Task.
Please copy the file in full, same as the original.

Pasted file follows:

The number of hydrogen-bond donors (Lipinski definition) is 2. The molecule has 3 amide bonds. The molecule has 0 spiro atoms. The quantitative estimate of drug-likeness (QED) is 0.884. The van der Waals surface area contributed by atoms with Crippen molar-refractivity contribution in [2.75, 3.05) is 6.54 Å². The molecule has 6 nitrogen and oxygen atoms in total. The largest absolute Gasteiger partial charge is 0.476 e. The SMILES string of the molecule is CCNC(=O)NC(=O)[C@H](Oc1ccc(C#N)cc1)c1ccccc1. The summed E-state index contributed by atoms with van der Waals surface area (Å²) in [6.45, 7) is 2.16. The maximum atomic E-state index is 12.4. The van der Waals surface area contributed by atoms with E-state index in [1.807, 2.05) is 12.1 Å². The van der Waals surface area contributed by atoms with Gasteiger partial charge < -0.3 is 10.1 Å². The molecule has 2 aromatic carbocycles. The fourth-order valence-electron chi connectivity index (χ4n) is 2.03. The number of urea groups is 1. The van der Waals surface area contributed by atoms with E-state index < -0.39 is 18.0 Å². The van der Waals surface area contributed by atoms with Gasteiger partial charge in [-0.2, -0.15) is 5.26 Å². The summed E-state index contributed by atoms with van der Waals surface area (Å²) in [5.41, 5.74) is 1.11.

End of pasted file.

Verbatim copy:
The number of hydrogen-bond donors (Lipinski definition) is 2. The molecule has 3 amide bonds. The molecule has 0 spiro atoms. The quantitative estimate of drug-likeness (QED) is 0.884. The van der Waals surface area contributed by atoms with Crippen molar-refractivity contribution in [2.75, 3.05) is 6.54 Å². The molecule has 6 nitrogen and oxygen atoms in total. The largest absolute Gasteiger partial charge is 0.476 e. The SMILES string of the molecule is CCNC(=O)NC(=O)[C@H](Oc1ccc(C#N)cc1)c1ccccc1. The summed E-state index contributed by atoms with van der Waals surface area (Å²) in [6.45, 7) is 2.16. The maximum atomic E-state index is 12.4. The van der Waals surface area contributed by atoms with E-state index in [1.807, 2.05) is 12.1 Å². The van der Waals surface area contributed by atoms with Gasteiger partial charge < -0.3 is 10.1 Å². The molecule has 2 aromatic carbocycles. The fourth-order valence-electron chi connectivity index (χ4n) is 2.03. The number of urea groups is 1. The van der Waals surface area contributed by atoms with E-state index < -0.39 is 18.0 Å². The van der Waals surface area contributed by atoms with Gasteiger partial charge in [-0.2, -0.15) is 5.26 Å². The summed E-state index contributed by atoms with van der Waals surface area (Å²) in [5.41, 5.74) is 1.11.